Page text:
Be a millionaire. Or at least feel like one

First, this: I love TED Talks and I press play on them regularly while I work out. If you find me sobbing, laughing or zoning into the tiny screen of my phone with my mouth wide open, I am just watching another TED Talk. No matter how different from me the speaker is or how new the topic, nearly every time I watch one, I connect and it shifts me. Here, I will share the best of the TED Talks I've seen and what I think single moms can learn from tuning in.

Tania Luna [watch below] spent nine months in the hospital after the Chernobyl disaster made it rain black. She says her sister's hair fell out in clumps. And when visitors were barred from the medical center, her mother bribed the staff and snuck in to see her daughters at night, wearing a borrowed nurse's uniform.

Several years later, Luna's family was granted asylum in the United States. She thought the homeless shelter where they were placed was a hotel - one with rats, but a hotel nonetheless. And when she finds a rusted, sticky penny on the shelter floor, she palms it, feeling like it is a lucky fortune that has fallen into her hand.

In five quick minutes, Luna relays story after story, pictures of misfortune that made her feel rich beyond her circumstances, country, dreams. 

It made me think of the day black rain fell all around me, when I sobbed because the obvious end of my marriage felt like my limbs being torn from my body. As that world came to a disastrous end, I felt lost and pained and I had no idea what it would look like to move on or rebuild or feel whole again. 

And then I started to see the pennies stuck to the floor. As I healed, as I took tiny steps forward, as I placed one block on top of the other, I slowly began to recognize the million bucks in my own pocket. 

My fortune came from friends who ranted and cussed along with me, who held my hand if I spontaneously cried, who took me out for drinks and walks and gently reminded me to eat. A full-time job, then the one of my dreams, came to me like the Bazooka gum Luna describes, through another friend. A spot opened up for my son at a wonderful preschool, the last place for a kid his age for that fall. With the new job, I could afford the school, and so one gift became two.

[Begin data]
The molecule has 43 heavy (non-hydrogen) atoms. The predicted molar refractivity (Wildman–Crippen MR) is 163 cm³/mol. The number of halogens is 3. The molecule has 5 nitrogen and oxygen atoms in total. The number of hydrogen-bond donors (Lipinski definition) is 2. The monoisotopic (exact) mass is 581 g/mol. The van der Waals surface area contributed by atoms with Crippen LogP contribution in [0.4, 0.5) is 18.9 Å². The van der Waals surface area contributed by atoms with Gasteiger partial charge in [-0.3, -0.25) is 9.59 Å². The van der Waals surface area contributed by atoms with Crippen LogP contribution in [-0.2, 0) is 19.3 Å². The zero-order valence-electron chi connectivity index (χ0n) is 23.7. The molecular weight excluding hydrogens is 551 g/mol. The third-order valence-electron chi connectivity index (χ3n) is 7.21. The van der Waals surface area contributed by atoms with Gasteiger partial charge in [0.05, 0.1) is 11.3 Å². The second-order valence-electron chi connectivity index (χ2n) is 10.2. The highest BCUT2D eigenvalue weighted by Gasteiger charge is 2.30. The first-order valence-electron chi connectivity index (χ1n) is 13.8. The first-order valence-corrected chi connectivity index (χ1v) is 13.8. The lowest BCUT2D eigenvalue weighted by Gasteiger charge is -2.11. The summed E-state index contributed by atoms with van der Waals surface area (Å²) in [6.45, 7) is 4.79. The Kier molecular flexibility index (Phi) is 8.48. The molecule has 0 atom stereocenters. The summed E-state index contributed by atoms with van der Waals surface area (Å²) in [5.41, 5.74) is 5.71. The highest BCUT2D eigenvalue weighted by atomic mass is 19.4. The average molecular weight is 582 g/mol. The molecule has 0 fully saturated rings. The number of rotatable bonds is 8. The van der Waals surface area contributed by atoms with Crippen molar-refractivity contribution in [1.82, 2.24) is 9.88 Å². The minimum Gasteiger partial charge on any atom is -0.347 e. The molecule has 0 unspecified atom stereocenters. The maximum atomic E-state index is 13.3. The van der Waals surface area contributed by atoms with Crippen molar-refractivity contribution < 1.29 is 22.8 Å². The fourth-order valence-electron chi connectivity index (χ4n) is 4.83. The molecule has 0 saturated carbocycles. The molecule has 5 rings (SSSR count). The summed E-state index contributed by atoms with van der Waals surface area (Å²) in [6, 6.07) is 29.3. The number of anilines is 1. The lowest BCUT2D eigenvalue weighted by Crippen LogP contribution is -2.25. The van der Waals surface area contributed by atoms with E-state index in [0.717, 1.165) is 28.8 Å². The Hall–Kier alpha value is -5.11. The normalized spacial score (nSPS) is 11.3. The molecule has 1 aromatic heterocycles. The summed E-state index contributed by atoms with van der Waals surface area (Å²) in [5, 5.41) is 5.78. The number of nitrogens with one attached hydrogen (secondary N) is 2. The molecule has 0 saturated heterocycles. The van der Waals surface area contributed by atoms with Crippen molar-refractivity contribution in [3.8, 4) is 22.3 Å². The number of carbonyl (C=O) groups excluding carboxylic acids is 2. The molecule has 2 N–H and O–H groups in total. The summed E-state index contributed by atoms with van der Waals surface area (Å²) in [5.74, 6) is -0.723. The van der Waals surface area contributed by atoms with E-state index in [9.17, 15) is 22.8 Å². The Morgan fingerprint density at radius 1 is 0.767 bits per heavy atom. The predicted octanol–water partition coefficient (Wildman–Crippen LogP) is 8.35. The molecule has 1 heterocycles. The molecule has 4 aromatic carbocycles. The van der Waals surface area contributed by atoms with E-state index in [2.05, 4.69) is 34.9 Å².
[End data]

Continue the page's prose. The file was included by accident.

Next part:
My parents were the lottery, offering me haven in their home for as long as I needed, writing me checks to pay bills until I found work, sitting with me in endless attorney meetings and court dates, packing up all of my stuff when it was finally time to get my own place.

When I told my story, strangers left comments on my blog and sent emails of encouragement. I'd thought it was enough just to have a platform to share my experiences, and so the validation and support weighed me down with gold. 

During the darkest times, the hours when the fretting played in a seemingly endless loop in my head, when I desperately needed sleep, coins seemed to appear from nowhere. I'd open a book to a passage that could have been written just for me, composed perfectly for that one crisis. A truck would drive by with a word that soothed my fears. Someone would call with spontaneous and soothing things to say. That one song would play on the radio. 

No wand, no spell, no piles of cash, no fairytale resolution. It was choosing to look in the dirtiest, scariest, rat-infested places and see the glimmer of good fortune. It wasn't easy. It didn't always work - sometimes sulking or sobbing is necessary. But when it did, I felt full and lucky and brimming with hope.

When you watch this TED talk and hear Tania Luna talk about why she felt like a millionaire in the most unlikely of times and places, does it remind you of the pennies you've found? When have you, single mamas, found your fortune in the darkest hours?

Have a TED Talk that has astounded/moved/inspired/irritated/humored you? Leave the link in the comments or submit you're own TED Tuesday post here.